14. Carlos Gomez (Houston Astros) – In this tier, a lot of players can give you 1st or 2nd round production, but given the plethora of options they are falling to the 3rd/4th/5th rounds. It want to make y’all recognize that Gomez’s 115 games last year prorated to just about a 15/25 season. This is when he was battling a rib injury that greatly affected his swing. Yes, his numbers across the board diminished, but I don’t see why he shouldn’t return to his 2014 form, especially when he’s playing around a robust Astros lineup. I don’t see why a 20/30 season with a near .270 season is far-fetched, and then there is upside for more. Considering CarGo2 is currently going in the 4th/5th rounds, there is some nice value to be had.
15. George Springer (Houston Astros) – I pair together Springer and Gomez as they both present intriguing upside, with Springer having the higher ceiling, but his strikeout and injury tendencies make me skeptical that we’ll see the true breakout we’re looking for. He’s a risky pick that could return first round value if it all comes together, unlike players below him who don’t have nearly the same ceiling. Are you feeling lucky?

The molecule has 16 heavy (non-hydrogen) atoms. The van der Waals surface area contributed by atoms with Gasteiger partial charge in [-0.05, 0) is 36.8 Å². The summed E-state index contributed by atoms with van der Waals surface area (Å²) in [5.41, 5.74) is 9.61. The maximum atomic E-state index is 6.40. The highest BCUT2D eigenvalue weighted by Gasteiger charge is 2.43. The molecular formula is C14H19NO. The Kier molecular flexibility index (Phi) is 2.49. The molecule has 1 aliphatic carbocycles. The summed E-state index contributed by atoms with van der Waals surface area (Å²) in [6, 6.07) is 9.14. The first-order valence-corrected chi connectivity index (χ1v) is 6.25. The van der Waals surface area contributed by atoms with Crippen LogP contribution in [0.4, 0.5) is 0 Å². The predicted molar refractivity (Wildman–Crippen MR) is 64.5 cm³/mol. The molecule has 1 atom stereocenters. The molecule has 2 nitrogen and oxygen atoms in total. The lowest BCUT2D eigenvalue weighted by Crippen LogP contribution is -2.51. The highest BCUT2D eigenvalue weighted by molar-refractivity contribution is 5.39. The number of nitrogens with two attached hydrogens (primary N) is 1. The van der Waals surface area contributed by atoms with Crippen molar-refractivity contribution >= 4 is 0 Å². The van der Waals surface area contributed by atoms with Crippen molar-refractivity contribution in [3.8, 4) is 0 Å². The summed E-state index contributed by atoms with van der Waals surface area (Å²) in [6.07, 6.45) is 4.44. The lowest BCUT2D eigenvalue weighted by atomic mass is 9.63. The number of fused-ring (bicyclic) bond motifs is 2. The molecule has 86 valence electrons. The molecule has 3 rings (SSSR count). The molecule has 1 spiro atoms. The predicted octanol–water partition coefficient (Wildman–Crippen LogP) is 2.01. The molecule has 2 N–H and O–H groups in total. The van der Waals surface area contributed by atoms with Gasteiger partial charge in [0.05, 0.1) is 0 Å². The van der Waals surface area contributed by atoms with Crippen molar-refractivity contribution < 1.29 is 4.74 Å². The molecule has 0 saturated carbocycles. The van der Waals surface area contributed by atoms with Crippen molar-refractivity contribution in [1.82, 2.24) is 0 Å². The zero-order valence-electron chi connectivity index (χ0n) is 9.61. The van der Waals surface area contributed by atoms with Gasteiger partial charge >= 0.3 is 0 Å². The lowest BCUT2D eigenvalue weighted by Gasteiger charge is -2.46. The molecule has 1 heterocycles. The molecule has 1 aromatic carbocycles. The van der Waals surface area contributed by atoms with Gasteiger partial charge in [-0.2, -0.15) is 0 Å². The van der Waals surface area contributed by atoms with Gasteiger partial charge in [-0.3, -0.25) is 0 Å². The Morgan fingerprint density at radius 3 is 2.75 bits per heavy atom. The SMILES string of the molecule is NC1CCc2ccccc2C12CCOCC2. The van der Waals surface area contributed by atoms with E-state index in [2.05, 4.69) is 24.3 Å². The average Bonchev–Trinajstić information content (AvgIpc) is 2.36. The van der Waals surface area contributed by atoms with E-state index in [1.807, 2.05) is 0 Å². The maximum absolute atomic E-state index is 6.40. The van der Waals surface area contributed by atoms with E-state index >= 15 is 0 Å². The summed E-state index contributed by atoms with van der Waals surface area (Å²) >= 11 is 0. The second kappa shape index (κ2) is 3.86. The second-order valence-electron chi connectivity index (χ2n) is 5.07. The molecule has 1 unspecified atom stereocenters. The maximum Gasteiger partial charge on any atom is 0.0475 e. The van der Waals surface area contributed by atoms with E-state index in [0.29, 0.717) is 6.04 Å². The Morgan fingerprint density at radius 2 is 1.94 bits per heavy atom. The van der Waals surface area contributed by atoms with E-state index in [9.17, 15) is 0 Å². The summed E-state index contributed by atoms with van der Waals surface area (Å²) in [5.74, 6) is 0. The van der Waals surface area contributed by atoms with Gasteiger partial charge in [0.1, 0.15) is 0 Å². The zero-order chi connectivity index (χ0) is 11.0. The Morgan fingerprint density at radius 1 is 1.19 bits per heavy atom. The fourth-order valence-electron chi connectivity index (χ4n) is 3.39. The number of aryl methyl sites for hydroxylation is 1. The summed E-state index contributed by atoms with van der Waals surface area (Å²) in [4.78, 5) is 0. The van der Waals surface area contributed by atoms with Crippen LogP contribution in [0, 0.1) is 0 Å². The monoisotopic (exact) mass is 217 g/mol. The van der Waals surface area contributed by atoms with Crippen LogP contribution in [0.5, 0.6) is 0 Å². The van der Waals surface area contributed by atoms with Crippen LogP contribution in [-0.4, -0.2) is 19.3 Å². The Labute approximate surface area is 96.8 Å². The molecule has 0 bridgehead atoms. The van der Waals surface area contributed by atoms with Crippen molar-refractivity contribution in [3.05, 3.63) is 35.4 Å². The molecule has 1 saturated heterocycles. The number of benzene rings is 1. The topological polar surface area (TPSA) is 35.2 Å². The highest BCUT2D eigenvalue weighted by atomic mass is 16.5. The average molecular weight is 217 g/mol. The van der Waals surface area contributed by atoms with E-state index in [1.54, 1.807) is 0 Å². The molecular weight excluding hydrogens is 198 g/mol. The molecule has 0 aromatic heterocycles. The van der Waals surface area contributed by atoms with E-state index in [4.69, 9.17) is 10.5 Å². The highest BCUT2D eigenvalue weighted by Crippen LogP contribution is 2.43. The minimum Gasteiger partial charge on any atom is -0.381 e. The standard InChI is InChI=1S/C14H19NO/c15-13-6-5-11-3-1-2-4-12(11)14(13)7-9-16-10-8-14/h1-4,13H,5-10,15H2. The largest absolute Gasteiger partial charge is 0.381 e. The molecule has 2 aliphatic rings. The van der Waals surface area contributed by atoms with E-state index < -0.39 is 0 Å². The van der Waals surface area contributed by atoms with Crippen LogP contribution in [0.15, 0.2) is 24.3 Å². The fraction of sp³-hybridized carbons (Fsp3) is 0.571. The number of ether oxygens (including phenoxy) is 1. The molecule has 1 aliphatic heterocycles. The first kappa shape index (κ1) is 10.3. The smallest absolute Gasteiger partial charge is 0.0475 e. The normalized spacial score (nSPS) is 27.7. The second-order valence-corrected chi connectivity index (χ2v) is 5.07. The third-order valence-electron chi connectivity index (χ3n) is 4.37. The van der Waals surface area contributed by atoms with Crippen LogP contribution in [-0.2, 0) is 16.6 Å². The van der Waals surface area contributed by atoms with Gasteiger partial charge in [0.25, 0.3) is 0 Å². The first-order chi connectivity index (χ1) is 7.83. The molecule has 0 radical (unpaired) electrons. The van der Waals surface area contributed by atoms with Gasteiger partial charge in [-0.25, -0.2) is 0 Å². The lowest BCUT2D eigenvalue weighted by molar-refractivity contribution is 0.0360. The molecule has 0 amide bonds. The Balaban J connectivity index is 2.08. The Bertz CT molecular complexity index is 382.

16. Justin Upton (Detroit Tigers) – Justin should be looking at an improved offensive effort this year as he sticks himself in a loaded Tigers lineup, and it’s making me think a major breakout is in line for the better Upton, though he’ll have to fix his strikeout rate if he wants to have a respectable batting average. If you’re looking for steals with power, go with Upton over Cespedes. If you want more security in your average and higher HR upside, go Cespedes.
17. Yoenis Cespedes (New York Mets) – We haven’t talked much about splits but it’s about time as Cespedes jacked 25 Hrs across July/August/September to help the Mets make a strong push for October baseball. The thing is, his sudden power outburst in 2015 wasn’t too far out of line with his career rates, and it’s possible he could hit 30 again this season as he returns to NYC. Paired with an acceptable K rate and a slot in the heart of the Mets’ order should make him a safe pick.